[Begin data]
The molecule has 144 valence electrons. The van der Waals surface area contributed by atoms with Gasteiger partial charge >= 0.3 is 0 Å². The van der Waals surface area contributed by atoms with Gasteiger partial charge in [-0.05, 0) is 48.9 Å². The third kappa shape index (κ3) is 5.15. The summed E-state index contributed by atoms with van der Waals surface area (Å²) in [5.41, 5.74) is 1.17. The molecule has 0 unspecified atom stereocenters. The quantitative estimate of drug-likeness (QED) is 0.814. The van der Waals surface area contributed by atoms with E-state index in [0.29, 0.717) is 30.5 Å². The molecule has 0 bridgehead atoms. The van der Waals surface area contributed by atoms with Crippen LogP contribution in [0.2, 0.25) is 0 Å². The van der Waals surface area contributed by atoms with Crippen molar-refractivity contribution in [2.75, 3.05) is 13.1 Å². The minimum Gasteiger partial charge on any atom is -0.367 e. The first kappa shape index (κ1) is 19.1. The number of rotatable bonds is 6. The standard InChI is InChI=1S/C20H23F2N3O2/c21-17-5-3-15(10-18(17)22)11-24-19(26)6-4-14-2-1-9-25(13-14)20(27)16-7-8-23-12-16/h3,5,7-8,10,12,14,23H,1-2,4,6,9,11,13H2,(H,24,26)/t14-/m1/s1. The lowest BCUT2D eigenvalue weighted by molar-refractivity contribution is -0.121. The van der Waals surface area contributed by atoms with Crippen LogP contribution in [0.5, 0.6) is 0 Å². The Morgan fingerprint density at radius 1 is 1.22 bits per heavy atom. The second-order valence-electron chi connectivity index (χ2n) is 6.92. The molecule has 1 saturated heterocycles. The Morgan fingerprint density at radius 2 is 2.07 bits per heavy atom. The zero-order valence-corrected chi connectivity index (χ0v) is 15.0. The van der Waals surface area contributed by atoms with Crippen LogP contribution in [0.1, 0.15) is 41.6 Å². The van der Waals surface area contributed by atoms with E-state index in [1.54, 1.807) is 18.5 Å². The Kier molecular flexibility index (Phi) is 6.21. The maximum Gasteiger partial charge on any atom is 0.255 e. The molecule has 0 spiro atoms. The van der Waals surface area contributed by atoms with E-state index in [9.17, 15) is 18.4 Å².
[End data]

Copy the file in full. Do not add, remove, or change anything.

The molecule has 144 valence electrons. The van der Waals surface area contributed by atoms with Gasteiger partial charge >= 0.3 is 0 Å². The van der Waals surface area contributed by atoms with Gasteiger partial charge in [-0.05, 0) is 48.9 Å². The third kappa shape index (κ3) is 5.15. The summed E-state index contributed by atoms with van der Waals surface area (Å²) in [5.41, 5.74) is 1.17. The molecule has 0 unspecified atom stereocenters. The quantitative estimate of drug-likeness (QED) is 0.814. The van der Waals surface area contributed by atoms with E-state index in [0.29, 0.717) is 30.5 Å². The molecule has 0 bridgehead atoms. The van der Waals surface area contributed by atoms with Crippen LogP contribution in [0.2, 0.25) is 0 Å². The van der Waals surface area contributed by atoms with Crippen molar-refractivity contribution in [2.75, 3.05) is 13.1 Å². The minimum Gasteiger partial charge on any atom is -0.367 e. The first kappa shape index (κ1) is 19.1. The number of rotatable bonds is 6. The standard InChI is InChI=1S/C20H23F2N3O2/c21-17-5-3-15(10-18(17)22)11-24-19(26)6-4-14-2-1-9-25(13-14)20(27)16-7-8-23-12-16/h3,5,7-8,10,12,14,23H,1-2,4,6,9,11,13H2,(H,24,26)/t14-/m1/s1. The lowest BCUT2D eigenvalue weighted by molar-refractivity contribution is -0.121. The van der Waals surface area contributed by atoms with Crippen LogP contribution in [0.5, 0.6) is 0 Å². The Morgan fingerprint density at radius 1 is 1.22 bits per heavy atom. The second-order valence-electron chi connectivity index (χ2n) is 6.92. The molecule has 1 saturated heterocycles. The Morgan fingerprint density at radius 2 is 2.07 bits per heavy atom. The zero-order valence-corrected chi connectivity index (χ0v) is 15.0. The van der Waals surface area contributed by atoms with Crippen LogP contribution in [0.1, 0.15) is 41.6 Å². The van der Waals surface area contributed by atoms with E-state index in [1.54, 1.807) is 18.5 Å². The Kier molecular flexibility index (Phi) is 6.21. The maximum Gasteiger partial charge on any atom is 0.255 e. The molecule has 0 spiro atoms. The van der Waals surface area contributed by atoms with E-state index in [9.17, 15) is 18.4 Å².